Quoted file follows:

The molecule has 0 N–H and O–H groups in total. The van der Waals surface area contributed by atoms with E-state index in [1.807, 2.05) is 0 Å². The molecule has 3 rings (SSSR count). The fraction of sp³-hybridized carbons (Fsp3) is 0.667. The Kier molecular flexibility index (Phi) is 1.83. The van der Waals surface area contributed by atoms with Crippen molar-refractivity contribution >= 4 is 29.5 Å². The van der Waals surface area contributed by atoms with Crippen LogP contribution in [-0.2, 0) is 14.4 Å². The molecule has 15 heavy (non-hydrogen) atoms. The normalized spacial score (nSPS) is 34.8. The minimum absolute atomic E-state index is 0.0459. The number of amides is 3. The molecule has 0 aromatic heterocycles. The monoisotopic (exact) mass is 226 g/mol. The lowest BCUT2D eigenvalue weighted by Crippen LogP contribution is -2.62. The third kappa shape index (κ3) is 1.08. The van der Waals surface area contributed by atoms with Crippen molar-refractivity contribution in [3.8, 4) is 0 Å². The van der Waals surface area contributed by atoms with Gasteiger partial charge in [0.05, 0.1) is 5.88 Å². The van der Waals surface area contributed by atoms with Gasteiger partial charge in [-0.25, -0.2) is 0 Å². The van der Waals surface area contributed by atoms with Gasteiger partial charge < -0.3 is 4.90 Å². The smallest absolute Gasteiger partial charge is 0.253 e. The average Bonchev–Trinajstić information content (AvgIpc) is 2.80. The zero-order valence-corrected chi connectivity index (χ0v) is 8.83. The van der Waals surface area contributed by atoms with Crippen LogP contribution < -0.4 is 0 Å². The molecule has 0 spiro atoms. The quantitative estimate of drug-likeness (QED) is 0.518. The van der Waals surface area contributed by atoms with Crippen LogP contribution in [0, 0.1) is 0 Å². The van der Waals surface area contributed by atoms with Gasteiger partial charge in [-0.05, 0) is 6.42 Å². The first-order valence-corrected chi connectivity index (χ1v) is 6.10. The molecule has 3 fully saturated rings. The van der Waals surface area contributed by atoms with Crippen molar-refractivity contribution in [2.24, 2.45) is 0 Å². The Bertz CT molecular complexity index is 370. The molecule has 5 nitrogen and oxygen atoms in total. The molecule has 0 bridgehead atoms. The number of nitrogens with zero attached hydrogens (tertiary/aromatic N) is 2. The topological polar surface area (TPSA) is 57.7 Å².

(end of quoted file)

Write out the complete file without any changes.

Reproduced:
The molecule has 0 N–H and O–H groups in total. The van der Waals surface area contributed by atoms with E-state index in [1.807, 2.05) is 0 Å². The molecule has 3 rings (SSSR count). The fraction of sp³-hybridized carbons (Fsp3) is 0.667. The Kier molecular flexibility index (Phi) is 1.83. The van der Waals surface area contributed by atoms with Crippen molar-refractivity contribution >= 4 is 29.5 Å². The van der Waals surface area contributed by atoms with Crippen LogP contribution in [-0.2, 0) is 14.4 Å². The molecule has 15 heavy (non-hydrogen) atoms. The normalized spacial score (nSPS) is 34.8. The minimum absolute atomic E-state index is 0.0459. The number of amides is 3. The molecule has 0 aromatic heterocycles. The monoisotopic (exact) mass is 226 g/mol. The lowest BCUT2D eigenvalue weighted by Crippen LogP contribution is -2.62. The third kappa shape index (κ3) is 1.08. The van der Waals surface area contributed by atoms with Crippen molar-refractivity contribution in [3.8, 4) is 0 Å². The van der Waals surface area contributed by atoms with Gasteiger partial charge in [0.05, 0.1) is 5.88 Å². The van der Waals surface area contributed by atoms with Gasteiger partial charge in [-0.25, -0.2) is 0 Å². The van der Waals surface area contributed by atoms with Gasteiger partial charge < -0.3 is 4.90 Å². The smallest absolute Gasteiger partial charge is 0.253 e. The average Bonchev–Trinajstić information content (AvgIpc) is 2.80. The zero-order valence-corrected chi connectivity index (χ0v) is 8.83. The van der Waals surface area contributed by atoms with Crippen LogP contribution < -0.4 is 0 Å². The molecule has 0 spiro atoms. The quantitative estimate of drug-likeness (QED) is 0.518. The van der Waals surface area contributed by atoms with Crippen LogP contribution in [0, 0.1) is 0 Å². The van der Waals surface area contributed by atoms with Gasteiger partial charge in [-0.05, 0) is 6.42 Å². The first-order valence-corrected chi connectivity index (χ1v) is 6.10. The molecule has 3 fully saturated rings. The van der Waals surface area contributed by atoms with Crippen molar-refractivity contribution in [2.24, 2.45) is 0 Å². The Bertz CT molecular complexity index is 370. The molecule has 5 nitrogen and oxygen atoms in total. The molecule has 0 bridgehead atoms. The number of nitrogens with zero attached hydrogens (tertiary/aromatic N) is 2. The topological polar surface area (TPSA) is 57.7 Å².